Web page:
7021 1st Avenue, Richfield, Minnesota
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|Address:||7021 1st Avenue|
|Hennepin County, Minnesota|
Cornelius Couillard was born at Frankfort, Maine, on October 30, 1813. He was the son of a farmer and at age 20 engaged in the tanning business. He then became a ship's carpenter and continued shipbuilding for twenty years until business began to wane. Discouraged, he decided to follow the crowd of home-seekers and go west. In the spring of 1854, accompanied by his wife, Nancy, and six children, he took the iron horse to Rock Island, Illinois, and a boat the rest of the way to Minneapolis. He attempted to rent a farm about ten miles above St. Anthony, but remained only two days-- he was literally scared away by the Indians, who seemed unusually threatening. A reddish stain upon the floor of the house into which he had moved indicated the spot, it was said, where a white man had been scalped. He returned to St. Anthony and rented Calvin Tuttle's farm near where the University of Minnesota now stands.
Mr. Couillard was employed to help build the first suspension bridge to cross the Mississippi River, having brought his ship building tools with him from Maine. He was, in the company with another gentleman, the first person to cross the "Father of Waters" on the bridge. In the fall of 1854, Mr. Couillard made a 160-acre claim in Richfield, and had his oldest sons hold it until spring, when the whole family would occupy it. One of the Couillard sons, Adelbert, remembers driving out to the Richfield land. They borrowed a team and drove out, arriving in Richfield at 9:00pm. He held the lantern while his dad built a shanty 12 feet square. The next day the whole family moved out and they built another shanty. In those two small buildings they lived until the large house was finished. Later, they built a granary of slabs from the sawmill of Ard Godfrey that had been at the mouth of Minnehaha Creek.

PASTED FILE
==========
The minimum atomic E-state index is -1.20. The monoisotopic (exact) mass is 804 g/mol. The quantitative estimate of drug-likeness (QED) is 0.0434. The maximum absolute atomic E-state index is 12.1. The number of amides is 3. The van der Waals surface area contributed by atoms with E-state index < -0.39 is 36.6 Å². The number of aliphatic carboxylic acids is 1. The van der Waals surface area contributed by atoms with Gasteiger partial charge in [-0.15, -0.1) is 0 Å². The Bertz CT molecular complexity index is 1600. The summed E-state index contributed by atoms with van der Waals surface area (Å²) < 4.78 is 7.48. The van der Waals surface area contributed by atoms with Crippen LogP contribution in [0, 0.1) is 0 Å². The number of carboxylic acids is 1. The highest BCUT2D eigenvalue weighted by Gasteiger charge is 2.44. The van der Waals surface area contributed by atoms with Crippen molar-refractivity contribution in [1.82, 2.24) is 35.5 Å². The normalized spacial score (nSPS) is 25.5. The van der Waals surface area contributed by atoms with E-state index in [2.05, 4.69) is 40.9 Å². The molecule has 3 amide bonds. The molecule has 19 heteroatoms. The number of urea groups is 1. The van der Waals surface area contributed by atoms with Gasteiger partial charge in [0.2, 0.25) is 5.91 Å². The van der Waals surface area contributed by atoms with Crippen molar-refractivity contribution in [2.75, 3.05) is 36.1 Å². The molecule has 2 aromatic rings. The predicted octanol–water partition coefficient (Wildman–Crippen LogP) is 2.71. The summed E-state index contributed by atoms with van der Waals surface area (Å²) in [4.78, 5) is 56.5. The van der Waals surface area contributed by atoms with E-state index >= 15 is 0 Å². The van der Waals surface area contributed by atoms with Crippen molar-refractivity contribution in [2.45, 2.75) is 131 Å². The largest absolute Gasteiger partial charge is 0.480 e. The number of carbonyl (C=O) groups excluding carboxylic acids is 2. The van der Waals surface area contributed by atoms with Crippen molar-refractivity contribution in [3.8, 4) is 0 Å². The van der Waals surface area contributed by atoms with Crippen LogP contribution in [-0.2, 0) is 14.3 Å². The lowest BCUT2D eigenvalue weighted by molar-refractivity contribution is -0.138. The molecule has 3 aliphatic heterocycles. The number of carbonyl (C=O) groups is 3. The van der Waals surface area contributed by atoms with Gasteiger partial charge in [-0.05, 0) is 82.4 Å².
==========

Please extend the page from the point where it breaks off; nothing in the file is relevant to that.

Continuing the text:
Mr. Couillard was his own blacksmith and wagon maker. His produce market was St. Paul. He was a member of the Universalist Church and took a strong stand against intemperance. In his younger days, he voted the Democratic ticket, but became an Abolitionist when the freedom of the black people became an issue. Since the rebellion, he had been a Republican until he felt prohibition should be the issue. A Couillard daughter, Emma, was a schoolteacher and taught in the early days of Wood Lake School. Fred Couillard, a son, carried on farm operations and lived there until after 1898. Eventually, some of the farm was sold to Sheldon Blair, an area contractor. He was farsighted and cooperated with village planners in building the Sheldon Blair Addition. The Couillard house however, remained in the family until just recently. It is located at 1st Avenue, east of Augsburg Park.
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